Another Healthcare Website Security Issue RevealedTandigm Health Reports Vulnerability in Physician Portal
In yet another sign that website security issues are far too common in the healthcare sector, Tandigm Health says a vulnerability on a physician portal potentially exposed the data of about 7,400 patients.
In a Nov. 23 notification statement, the West Conshohocken, Pa.-based coordinated healthcare company, which supports more than 1,100 primary care and specialty physicians, says it discovered on Sept. 25 a potential vulnerability in one of its websites.
A Tandigm spokesman tells Information Security Media Group that the vulnerability was in a portal that primary care physicians use to access their patients' data through a password-protected web interface.
"For security reasons, we cannot share the nature of the vulnerability," the spokesman says. "We can confirm that it has been remediated."
So far, there is no evidence that any information was subject to unauthorized access or misuse, he contends.
In its notification statement, the company says that upon discovering the vulnerability, it launched an investigation with a forensics firm to confirm whether the problem could enable someone to potentially bypass security safeguards, and, if so, what information may have been affected.
The investigation determined that information was potentially accessible April 24 to Dec. 31, 2017, the notification says. Potentially exposed information included patients' names, dates of birth, medical information and health insurance information.
To help prevent similar incidents, Tandigm says it's implemented "additional security for its internet-based platforms, provided additional and ongoing staff data security training, reviewed existing security and privacy policies, and enhanced the security protections already in place."
Tandigm is offering patients whose data was potentially exposed two years of credit monitoring at no charge.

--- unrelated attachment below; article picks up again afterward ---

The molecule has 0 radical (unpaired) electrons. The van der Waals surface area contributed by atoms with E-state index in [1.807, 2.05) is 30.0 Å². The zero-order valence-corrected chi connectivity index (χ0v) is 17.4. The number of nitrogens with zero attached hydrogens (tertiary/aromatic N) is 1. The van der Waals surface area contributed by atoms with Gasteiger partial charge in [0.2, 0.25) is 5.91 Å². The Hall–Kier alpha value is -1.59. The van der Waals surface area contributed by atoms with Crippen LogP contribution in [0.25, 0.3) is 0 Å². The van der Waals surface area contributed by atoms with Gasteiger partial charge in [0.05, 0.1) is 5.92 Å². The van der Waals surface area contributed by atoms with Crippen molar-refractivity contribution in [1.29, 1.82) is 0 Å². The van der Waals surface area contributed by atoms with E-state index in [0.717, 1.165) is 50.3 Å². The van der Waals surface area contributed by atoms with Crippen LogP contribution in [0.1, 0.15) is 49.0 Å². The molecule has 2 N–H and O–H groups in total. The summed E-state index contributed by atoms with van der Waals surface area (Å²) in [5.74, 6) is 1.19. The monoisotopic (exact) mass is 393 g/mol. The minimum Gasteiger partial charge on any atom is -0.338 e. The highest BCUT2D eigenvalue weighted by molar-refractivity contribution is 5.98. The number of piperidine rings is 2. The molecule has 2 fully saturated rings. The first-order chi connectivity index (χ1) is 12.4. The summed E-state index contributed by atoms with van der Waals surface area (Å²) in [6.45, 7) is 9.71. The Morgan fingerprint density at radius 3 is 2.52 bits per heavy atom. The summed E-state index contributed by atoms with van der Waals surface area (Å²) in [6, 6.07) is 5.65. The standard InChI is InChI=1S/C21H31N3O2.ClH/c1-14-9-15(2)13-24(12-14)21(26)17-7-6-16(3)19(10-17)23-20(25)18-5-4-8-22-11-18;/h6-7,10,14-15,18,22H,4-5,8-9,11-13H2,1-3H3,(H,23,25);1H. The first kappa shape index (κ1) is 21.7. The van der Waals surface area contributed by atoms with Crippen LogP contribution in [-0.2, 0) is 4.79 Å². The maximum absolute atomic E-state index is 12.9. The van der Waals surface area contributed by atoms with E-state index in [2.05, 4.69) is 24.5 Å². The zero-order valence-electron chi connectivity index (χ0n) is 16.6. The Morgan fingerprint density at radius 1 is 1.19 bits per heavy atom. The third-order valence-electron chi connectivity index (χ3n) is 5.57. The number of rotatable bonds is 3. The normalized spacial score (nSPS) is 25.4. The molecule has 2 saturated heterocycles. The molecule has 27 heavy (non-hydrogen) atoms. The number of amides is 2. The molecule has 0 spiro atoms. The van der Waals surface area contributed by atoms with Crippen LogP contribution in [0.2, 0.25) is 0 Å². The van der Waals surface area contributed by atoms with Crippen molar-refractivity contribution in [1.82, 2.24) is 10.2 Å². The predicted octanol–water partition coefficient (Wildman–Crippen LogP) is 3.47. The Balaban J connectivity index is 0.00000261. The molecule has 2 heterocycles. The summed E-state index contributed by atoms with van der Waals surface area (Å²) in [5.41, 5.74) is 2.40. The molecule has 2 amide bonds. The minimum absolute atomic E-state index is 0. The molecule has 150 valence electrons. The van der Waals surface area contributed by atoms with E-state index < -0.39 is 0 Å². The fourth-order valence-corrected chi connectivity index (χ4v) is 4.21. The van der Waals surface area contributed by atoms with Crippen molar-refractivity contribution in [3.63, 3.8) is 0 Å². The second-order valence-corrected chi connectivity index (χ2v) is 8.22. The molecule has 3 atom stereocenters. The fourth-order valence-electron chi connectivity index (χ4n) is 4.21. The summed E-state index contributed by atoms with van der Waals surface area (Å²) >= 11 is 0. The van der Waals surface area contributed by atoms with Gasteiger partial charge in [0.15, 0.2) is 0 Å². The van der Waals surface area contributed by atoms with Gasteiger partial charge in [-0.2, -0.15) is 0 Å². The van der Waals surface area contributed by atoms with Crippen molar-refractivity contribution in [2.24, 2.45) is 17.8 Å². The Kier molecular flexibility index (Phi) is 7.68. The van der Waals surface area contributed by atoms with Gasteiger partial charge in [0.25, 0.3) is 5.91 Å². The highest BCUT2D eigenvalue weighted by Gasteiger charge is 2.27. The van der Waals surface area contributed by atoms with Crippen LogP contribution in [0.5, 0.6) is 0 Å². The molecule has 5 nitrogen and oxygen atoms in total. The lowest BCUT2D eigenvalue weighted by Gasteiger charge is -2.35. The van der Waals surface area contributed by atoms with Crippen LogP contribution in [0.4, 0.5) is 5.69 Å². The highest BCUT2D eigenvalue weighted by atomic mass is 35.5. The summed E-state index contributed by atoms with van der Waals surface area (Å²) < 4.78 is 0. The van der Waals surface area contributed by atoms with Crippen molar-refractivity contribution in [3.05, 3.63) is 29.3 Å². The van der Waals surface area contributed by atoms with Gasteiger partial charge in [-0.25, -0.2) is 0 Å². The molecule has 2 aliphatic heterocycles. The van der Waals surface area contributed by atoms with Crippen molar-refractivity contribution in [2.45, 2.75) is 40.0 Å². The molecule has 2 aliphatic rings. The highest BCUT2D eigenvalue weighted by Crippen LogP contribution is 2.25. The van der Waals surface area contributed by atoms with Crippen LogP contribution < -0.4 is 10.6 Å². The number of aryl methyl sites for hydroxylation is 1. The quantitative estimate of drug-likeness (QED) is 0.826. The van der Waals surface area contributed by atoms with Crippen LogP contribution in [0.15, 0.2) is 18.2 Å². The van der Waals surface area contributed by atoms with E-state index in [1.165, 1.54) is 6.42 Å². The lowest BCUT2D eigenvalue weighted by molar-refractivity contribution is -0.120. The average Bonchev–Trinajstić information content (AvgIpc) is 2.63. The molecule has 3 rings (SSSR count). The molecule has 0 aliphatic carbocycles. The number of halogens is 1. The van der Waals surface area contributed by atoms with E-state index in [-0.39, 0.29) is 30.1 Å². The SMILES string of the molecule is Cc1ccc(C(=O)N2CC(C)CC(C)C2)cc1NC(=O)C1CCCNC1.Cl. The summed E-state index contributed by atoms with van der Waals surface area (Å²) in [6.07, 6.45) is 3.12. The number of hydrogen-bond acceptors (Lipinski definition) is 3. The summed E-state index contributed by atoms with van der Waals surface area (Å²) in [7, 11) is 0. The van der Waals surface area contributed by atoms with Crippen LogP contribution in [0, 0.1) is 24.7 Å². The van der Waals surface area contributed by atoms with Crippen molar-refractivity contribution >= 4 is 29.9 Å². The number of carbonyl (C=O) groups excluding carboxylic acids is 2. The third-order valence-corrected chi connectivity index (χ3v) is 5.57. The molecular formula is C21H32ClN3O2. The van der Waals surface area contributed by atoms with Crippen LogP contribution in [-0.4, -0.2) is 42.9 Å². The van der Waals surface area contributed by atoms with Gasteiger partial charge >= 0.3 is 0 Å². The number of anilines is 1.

Need for Testing
While Tandigm did not reveal specific details involving the web portal vulnerability, "the real question ought to be what level of due diligence and testing of its websites did Tandigm perform when standing them up and subsequently as they were operating over time," says Mac McMillan, president of security consulting firm CynergisTek.
"Any website by definition is subject to attackers and should be thoroughly tested, retested and monitored throughout its operating life."
Website security incidents, such as breaches involving patient data being inadvertently exposed on the internet, appear to be an ongoing problem among healthcare sector organizations.
For instance, in September health insurer Independence Blue Cross of Pennsylvania revealed a breach impacting more than 16,700 individuals involving an file containing member information that was inadvertently uploaded to a public-facing website by an employee (see: Health Data Breach Tally Shows Mistakes that Lead to Trouble).
In June 2017, the University of Iowa Hospitals and Clinics reported to the Department of Health and Human Services the discovery of a breach involving health data that was accidentally exposed on an application development website for about two years.
In that incident, protected health information of approximately 5,300 patients was inadvertently saved in unencrypted files that were posted online on the application development site.
In a few cases involving patient data being exposed on the web, regulators have taken enforcement action.
In 2016, HHS' Office for Civil Rights smacked California-based St. Joseph Health System with a $2.1 million penalty after investigating a 2012 breach that left PHI of nearly 32,000 individuals exposed to internet searches for more than a year.
And in 2012, OCR signed a $100,000 HIPAA settlement and corrective action plan with a small Arizona-based medical practice, Phoenix Cardiac Surgery, that had clinical and surgical appointments for its patients on an internet-based calendar that was publicly accessible.
Why So Common?
So, why are website security incidents so common in healthcare?
"Because all too often [websites] don't receive the attention they deserve or someone is trying to make them easier for the user to navigate and compromising on security," McMillan contends. "Convenience usually does not fit well with security."
To help avoid these issues, he suggests entities refer to web application and website security guidelines from standards organizations such as the Open Web Application Security Project and the National Institute of Standards and Technology.